Circular Economy for Food HUB
A reference point to monitor the evolution of the circular economy applied to food
The CEFF Hub will become a platform that will map and collect virtuous cases of application of the Circular Economy principles, research, publications and awareness-raising events, with the aim of providing a current scenario of the Circular Economy in the food system, to help companies and institutions to adopt the correct strategies for the transition to a new production model.
The Hub will also have the task of identifying the ways in which to communicate and make the community aware of the evolution of the circular economy, so that it can become the leverage of a paradigm shift.
The project is based on the 3 Cs of the Circular Economy for Food proposed by UNISG (prof. F. Fassio, Circular Economy For Food, Ed.A Ambiente 2018): the C of Natural, Cultural and Economic Capital, that of Cyclicity and that of Coevolution, summarized below.
In short, the new economic paradigm must start from preserving natural capital at local level, the entire stock of natural assets – living organisms, air, water, soil and geological resources – contributing to the provision of valuable goods and services for humankind and necessary for the survival of the very environment generating them. Natural capital is connected with cultural capital – that is the set of knowledge, values and attitudes towards natural and social ecosystems – that must be preserved and handed down as a precious heritage so that it can become, from one generation to the next, an integrated vision with the future, able to provide a distributed and fair source of income while feeding the economic capital.
The second C (cyclicity) invites us to think in a regenerative way and it includes three crucial concepts: extension, metabolization and renewability.
First, the extension of producer responsibility that from the origin of raw materials must take on the responsibility of the entire lifecycle of a product, including its disposal and must allow consumers to cut waste and be able to use separate waste collection correctly.
Second, metabolization, that is the final upcycling of everything marketed, with the goal of not generating waste but always just resources for the same or another system (biological and technical metabolization cycle). To this end, it is essential to adopt strategies favouring its implementation such as those suggested by eco-design for production (of materials and energy adopted both in the production and use of a product and its final disposal), for purity (reduction of materials harmful for ecosystems and non-metabolizable), for disassembling (because a product must be repairable over time and at the end of life it must be disassemblable so as to recover the most energy and matter possible), for durability (to extend the lifecycle and move business from selling products to selling services.)
The last is renewability, that is the longest use of energy and matter derived from renewable sources.
Lastly, the third C (co-evolution), inspired by the mutualistic symbiosis present in nature, a dynamic exchange in which one or more subjects take advantage of the relation they build, offering a beneficial solution for all those involved in the system. Co-evolution is developed thanks to a collaborative paradigm, which, by applying a win-win logic, offers a beneficial solution for all, including the environment. Solidarity (amongst people and populations to reduce social inequality and offer access to quality food), debate (between natural and artificial ecosystems to eliminate the asynchronicity between human economic models and natural cycles), cooperation (between communities sharing values and goals), sharing (matter, energy, and information to speed up the transition and facilitate evolution), health (of people and businesses, with widespread availability so as to generate a resilient system offering guarantees to communities) are the priorities that we must work on to give it resilience.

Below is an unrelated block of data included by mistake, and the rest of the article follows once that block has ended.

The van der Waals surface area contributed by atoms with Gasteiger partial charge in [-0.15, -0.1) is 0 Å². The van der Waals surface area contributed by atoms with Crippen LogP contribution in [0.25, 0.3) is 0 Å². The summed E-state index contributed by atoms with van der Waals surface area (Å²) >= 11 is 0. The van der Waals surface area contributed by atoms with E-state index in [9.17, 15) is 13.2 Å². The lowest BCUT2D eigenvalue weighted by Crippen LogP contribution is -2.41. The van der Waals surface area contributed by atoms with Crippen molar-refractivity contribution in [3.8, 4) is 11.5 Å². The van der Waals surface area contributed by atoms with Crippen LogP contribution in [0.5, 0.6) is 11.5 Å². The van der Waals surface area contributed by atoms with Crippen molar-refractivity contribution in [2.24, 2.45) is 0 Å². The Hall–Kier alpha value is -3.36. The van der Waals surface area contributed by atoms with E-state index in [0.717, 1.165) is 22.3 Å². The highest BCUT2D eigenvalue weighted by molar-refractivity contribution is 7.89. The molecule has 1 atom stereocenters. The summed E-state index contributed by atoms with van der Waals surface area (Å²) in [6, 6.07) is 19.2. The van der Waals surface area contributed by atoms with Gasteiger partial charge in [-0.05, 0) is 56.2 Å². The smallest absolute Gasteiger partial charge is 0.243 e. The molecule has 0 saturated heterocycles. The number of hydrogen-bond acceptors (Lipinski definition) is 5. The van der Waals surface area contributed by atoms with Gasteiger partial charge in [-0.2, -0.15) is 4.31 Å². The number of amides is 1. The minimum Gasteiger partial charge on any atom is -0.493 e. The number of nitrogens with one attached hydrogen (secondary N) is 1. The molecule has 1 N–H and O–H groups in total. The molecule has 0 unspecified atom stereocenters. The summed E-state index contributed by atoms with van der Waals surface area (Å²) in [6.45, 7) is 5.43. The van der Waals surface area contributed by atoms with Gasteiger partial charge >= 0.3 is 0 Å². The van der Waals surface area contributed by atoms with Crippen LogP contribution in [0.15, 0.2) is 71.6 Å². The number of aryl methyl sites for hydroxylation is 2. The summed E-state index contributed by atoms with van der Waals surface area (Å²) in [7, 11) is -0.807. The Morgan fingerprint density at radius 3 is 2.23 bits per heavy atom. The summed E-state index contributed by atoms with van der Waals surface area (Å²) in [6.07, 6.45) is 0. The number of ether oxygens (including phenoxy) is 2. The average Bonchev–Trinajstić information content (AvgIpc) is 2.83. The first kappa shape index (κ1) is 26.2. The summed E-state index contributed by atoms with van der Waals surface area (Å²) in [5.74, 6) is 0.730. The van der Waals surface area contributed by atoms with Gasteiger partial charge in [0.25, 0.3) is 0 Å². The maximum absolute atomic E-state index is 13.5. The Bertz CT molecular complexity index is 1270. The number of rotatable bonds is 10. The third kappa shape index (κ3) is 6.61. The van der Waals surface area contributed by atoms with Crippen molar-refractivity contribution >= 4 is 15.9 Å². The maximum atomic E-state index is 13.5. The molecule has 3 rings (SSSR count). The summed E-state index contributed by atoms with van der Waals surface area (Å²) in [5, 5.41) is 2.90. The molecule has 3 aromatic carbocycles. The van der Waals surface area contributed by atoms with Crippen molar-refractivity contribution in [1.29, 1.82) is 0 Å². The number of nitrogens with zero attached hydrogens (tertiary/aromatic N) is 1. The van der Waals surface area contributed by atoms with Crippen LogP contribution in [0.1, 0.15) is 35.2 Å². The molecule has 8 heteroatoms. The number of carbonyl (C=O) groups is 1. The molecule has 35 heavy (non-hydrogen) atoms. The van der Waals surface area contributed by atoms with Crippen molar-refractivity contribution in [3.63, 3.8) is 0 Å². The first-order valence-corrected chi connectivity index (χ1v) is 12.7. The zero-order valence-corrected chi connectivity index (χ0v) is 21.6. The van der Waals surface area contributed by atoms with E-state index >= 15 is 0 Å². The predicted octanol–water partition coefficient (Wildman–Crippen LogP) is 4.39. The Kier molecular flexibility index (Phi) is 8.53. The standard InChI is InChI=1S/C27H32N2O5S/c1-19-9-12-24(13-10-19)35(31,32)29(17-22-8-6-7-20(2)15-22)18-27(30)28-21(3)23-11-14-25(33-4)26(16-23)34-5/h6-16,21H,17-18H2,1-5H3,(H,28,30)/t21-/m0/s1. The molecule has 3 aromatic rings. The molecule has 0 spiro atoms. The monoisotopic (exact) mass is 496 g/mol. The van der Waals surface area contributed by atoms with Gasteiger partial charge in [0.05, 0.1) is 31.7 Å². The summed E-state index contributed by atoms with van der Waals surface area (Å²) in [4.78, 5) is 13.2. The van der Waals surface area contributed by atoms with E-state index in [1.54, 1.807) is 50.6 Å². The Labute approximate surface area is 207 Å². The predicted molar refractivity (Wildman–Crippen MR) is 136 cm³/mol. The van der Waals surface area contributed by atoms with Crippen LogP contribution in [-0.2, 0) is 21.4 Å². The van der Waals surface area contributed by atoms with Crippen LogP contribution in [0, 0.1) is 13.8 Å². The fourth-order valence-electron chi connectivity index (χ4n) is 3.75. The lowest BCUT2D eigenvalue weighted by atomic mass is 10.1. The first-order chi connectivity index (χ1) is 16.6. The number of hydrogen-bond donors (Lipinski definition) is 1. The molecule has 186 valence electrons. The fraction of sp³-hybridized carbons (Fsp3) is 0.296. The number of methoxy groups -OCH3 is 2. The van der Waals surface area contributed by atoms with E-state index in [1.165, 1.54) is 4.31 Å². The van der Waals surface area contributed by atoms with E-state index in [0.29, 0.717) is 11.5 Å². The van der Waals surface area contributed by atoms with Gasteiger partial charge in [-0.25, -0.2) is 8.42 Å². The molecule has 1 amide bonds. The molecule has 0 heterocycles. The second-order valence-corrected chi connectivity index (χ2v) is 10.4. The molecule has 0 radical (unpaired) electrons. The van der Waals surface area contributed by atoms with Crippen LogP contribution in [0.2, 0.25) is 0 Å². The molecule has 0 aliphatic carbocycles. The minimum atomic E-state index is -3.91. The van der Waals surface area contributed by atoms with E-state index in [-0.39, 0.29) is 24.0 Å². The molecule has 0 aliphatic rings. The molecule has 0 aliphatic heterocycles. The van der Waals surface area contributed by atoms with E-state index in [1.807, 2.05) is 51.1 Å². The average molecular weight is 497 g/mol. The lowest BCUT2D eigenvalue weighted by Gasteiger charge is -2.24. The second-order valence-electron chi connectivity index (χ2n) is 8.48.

It will therefore have the function of promoting lifestyles attentive to sustainability and the organoleptic and nutritional quality of food, as well as promoting good practices to combat food waste, the loss of natural and cultural biodiversity, climate change and social inequality along the food supply chain.
In May 2019 a memorandum of understanding was signed with the Piedmont Region for the creation of this platform that will network and enhance projects aimed at raising awareness among consumers and food-system actors, the adoption of sustainable development objectives (SDGs).
The Partner will be able to have access to confidential data collected by the observatory, as well as organize with UNISG the annual presentation event of the results to which the entire University Network composed of the major Italian production realities will be invited and will become an opportunity to involve its stakeholders and position itself as a key player in the central challenge of the coming years.
The HUB will be a natural aggregator of companies and institutions, which thanks to a new collaborative model will be able to contribute to innovate the Food System in a circular and systemic logic.
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